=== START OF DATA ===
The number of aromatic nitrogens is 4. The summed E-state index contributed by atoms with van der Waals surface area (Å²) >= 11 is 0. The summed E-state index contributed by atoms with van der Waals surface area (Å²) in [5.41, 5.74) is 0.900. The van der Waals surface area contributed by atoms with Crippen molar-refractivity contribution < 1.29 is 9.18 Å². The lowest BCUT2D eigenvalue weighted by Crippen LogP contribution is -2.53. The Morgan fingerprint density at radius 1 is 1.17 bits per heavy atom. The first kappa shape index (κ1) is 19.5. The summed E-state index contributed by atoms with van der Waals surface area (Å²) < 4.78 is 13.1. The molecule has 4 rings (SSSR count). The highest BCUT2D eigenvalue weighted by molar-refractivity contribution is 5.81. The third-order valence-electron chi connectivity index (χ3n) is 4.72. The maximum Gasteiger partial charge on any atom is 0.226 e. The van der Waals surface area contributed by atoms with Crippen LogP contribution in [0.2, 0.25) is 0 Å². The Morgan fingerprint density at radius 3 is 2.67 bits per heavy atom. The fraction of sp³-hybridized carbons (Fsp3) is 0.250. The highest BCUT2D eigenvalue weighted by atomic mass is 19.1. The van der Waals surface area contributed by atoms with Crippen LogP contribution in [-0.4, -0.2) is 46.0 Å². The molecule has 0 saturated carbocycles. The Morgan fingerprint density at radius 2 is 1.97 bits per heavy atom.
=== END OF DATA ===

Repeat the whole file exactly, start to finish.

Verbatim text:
The number of aromatic nitrogens is 4. The summed E-state index contributed by atoms with van der Waals surface area (Å²) >= 11 is 0. The summed E-state index contributed by atoms with van der Waals surface area (Å²) in [5.41, 5.74) is 0.900. The van der Waals surface area contributed by atoms with Crippen molar-refractivity contribution < 1.29 is 9.18 Å². The lowest BCUT2D eigenvalue weighted by Crippen LogP contribution is -2.53. The Morgan fingerprint density at radius 1 is 1.17 bits per heavy atom. The first kappa shape index (κ1) is 19.5. The summed E-state index contributed by atoms with van der Waals surface area (Å²) < 4.78 is 13.1. The molecule has 4 rings (SSSR count). The highest BCUT2D eigenvalue weighted by molar-refractivity contribution is 5.81. The third-order valence-electron chi connectivity index (χ3n) is 4.72. The maximum Gasteiger partial charge on any atom is 0.226 e. The van der Waals surface area contributed by atoms with Crippen LogP contribution in [0.2, 0.25) is 0 Å². The Morgan fingerprint density at radius 3 is 2.67 bits per heavy atom. The fraction of sp³-hybridized carbons (Fsp3) is 0.250. The highest BCUT2D eigenvalue weighted by atomic mass is 19.1. The van der Waals surface area contributed by atoms with Crippen LogP contribution in [-0.4, -0.2) is 46.0 Å². The molecule has 0 saturated carbocycles. The Morgan fingerprint density at radius 2 is 1.97 bits per heavy atom.